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In the wake of Prince’s death last month, many fans who wanted to share their memories of the artist on social media were stymied by the fact that his catalog is not widely available online.
Still, people eventually began uncovering all sorts of rare videos of performances and sharing them online. And, as TorrentFreak points out, at least 100,000 people accessed a pirated version his music on KickassTorrents.
But there’s a good chance that this content may not be available for long. The number of takedown notices filed with Google by Web Sheriff, the company hired by Prince to help him fight piracy, has spiked as the company continues its fight to protect his material.
During the week of April 25, Web Sheriff filed 1,265 takedown notices with Google, asking the search engine to remove links to pirated content primarily available on torrent sites. The company removed most, though not all, of the links from its search results.
Just a month earlier, Web Sheriff filed only 278 takedown requests with Google during a one-week period.
Of course, the material is still there on torrent sites. But the removal of a link from Google’s search engine will make it harder for the average person to find it. And if Web Sheriff is going after Google results, it is undoubtedly taking other steps to get the content removed directly.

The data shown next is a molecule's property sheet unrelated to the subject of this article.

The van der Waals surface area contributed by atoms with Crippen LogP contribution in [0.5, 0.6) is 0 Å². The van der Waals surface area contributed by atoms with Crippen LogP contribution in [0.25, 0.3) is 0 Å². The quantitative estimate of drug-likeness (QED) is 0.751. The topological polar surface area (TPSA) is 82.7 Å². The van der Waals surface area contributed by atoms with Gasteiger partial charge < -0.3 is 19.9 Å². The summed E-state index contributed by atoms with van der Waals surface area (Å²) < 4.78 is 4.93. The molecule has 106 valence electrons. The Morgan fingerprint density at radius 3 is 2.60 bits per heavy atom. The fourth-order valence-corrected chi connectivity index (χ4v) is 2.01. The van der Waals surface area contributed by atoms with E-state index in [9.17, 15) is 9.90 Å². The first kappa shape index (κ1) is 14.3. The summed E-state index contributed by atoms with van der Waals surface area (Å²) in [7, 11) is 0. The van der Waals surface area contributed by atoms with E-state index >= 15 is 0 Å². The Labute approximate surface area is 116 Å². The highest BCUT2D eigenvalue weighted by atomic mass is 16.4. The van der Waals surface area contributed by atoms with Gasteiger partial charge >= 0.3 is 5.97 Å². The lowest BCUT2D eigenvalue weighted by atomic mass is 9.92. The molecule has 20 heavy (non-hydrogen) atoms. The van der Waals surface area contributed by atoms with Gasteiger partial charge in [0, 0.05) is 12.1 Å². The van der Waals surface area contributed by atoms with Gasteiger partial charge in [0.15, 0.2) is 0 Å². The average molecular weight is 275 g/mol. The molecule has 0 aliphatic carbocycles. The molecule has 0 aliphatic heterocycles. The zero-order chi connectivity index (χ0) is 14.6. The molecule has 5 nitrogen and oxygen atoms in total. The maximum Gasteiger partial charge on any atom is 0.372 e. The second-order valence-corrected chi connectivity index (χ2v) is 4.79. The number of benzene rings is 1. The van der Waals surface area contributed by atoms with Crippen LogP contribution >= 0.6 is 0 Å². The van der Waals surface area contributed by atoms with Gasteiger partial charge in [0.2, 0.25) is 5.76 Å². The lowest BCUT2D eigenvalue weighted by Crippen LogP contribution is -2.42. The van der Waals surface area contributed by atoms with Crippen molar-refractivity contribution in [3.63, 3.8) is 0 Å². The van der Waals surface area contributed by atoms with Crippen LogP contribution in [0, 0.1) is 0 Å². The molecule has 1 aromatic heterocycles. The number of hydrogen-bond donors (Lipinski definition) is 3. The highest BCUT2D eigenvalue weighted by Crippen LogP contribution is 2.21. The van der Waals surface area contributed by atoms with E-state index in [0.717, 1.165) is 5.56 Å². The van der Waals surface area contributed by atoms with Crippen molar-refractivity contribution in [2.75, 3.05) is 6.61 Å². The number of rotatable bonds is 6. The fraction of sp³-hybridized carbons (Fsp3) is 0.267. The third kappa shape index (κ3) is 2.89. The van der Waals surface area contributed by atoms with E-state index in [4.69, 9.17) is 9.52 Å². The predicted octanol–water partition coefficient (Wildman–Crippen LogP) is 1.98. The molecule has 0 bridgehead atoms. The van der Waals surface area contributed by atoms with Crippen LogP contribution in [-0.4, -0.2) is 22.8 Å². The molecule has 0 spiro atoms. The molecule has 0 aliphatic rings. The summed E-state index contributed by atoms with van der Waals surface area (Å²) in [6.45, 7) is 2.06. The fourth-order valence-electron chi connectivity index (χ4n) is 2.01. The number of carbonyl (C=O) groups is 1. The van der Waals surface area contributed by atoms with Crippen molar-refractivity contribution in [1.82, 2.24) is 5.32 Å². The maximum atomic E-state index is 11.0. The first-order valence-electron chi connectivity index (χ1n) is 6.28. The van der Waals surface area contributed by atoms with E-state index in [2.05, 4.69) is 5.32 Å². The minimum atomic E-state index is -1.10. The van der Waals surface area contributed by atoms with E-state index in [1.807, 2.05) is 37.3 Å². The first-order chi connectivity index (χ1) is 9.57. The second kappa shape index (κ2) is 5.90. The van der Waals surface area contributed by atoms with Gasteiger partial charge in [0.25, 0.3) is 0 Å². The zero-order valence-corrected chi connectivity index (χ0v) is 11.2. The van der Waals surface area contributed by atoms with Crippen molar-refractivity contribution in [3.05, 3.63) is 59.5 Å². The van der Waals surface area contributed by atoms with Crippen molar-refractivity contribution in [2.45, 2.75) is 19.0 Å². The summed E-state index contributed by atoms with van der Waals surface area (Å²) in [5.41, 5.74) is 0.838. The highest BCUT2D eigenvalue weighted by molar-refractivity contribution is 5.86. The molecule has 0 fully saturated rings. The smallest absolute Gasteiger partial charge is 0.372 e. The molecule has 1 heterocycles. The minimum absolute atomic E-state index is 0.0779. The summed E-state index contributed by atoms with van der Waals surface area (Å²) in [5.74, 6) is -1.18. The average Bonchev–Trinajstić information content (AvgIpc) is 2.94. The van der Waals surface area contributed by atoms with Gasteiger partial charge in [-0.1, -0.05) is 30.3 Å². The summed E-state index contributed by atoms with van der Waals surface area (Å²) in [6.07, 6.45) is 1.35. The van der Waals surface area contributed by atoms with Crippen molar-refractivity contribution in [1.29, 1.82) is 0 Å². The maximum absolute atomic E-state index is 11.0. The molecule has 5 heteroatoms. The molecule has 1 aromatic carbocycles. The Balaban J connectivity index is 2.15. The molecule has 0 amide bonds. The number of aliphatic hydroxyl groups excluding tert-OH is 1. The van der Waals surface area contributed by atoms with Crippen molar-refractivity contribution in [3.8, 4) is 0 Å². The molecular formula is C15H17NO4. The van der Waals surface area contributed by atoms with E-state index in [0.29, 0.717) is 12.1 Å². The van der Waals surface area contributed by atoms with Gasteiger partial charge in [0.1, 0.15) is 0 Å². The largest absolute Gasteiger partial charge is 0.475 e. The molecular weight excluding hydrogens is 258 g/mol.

The moves are no doubt in keeping with Prince’s wishes.
While Prince’s music could be purchased through the iTunes store or streamed on Tidal, he had worked with Web Sheriff for almost a decade to block all pirated versions. Web Sheriff manages content protection for creatives and does things like file takedown notices to search engines and send warnings to anyone posting copyrighted content.
The advantages of Prince’s copyright controls could be seen when several of his albums shot to the top of the charts in the days following his passing. Indeed, USA Today noted that in those first three days, he sold 650,000 albums (both digital and physical). In the three days previous, he had sold 1,400.
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